When I heard the news that Dave Brubeck had died on Dec. 5th, I immediately thought of the jazz great’s mid-century modern house in Oakland, Calif. The steel-framed residence, built in 1954, was designed by Beverley David Thorne, a young architect who would go on to design Case Study House #26 a few years later.

I first saw photos of the Brubeck House in the book Forgotten Modern, written by Alan Hess and shot by Alan Weintraub. (There’s also a nice story about the home, with pictures, on the blog JazzWax.) I love the way the cantilevered house perches on its steep site, and the fact that it was designed on a tight budget, just before its owner became famous. Its open floor plan suited the family, which consisted of Brubeck, his wife Iola, and their four young children at the time. And Thorne also included a separate studio where Brubeck could compose.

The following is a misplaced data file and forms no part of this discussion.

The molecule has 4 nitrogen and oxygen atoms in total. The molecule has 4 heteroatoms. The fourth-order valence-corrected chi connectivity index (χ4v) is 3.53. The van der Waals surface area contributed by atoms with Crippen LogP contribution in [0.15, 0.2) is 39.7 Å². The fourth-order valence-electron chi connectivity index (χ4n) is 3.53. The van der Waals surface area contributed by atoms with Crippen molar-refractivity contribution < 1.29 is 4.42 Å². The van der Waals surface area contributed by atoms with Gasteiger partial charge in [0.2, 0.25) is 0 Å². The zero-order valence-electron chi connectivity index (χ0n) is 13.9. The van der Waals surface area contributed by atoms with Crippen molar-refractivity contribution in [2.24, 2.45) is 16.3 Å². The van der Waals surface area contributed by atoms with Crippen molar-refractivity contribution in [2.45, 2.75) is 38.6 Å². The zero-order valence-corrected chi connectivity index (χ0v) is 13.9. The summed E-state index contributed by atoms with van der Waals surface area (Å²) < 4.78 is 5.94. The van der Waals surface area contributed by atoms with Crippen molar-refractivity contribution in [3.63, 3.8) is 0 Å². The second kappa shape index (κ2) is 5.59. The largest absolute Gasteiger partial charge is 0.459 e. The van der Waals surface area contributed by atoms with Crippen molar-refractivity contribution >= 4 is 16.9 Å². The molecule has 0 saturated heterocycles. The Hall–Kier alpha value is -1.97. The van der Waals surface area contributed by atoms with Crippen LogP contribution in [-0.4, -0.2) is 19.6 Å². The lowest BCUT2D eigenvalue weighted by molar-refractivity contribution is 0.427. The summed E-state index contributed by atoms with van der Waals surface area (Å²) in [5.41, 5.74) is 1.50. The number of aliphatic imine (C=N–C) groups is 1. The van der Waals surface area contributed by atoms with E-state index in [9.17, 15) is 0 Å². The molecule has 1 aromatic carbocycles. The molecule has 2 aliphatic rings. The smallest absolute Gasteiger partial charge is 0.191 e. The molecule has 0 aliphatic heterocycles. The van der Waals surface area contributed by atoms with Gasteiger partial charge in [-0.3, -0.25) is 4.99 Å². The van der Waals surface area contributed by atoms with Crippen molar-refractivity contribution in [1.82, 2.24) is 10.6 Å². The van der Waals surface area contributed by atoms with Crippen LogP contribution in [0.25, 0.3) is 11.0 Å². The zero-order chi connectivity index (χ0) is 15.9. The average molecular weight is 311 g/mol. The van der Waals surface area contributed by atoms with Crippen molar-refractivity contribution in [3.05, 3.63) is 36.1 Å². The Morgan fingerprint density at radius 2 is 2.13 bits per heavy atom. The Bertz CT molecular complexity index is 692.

Check out this excerpt from another book called NorCalMod by Pierluigi Serraino for more images and information.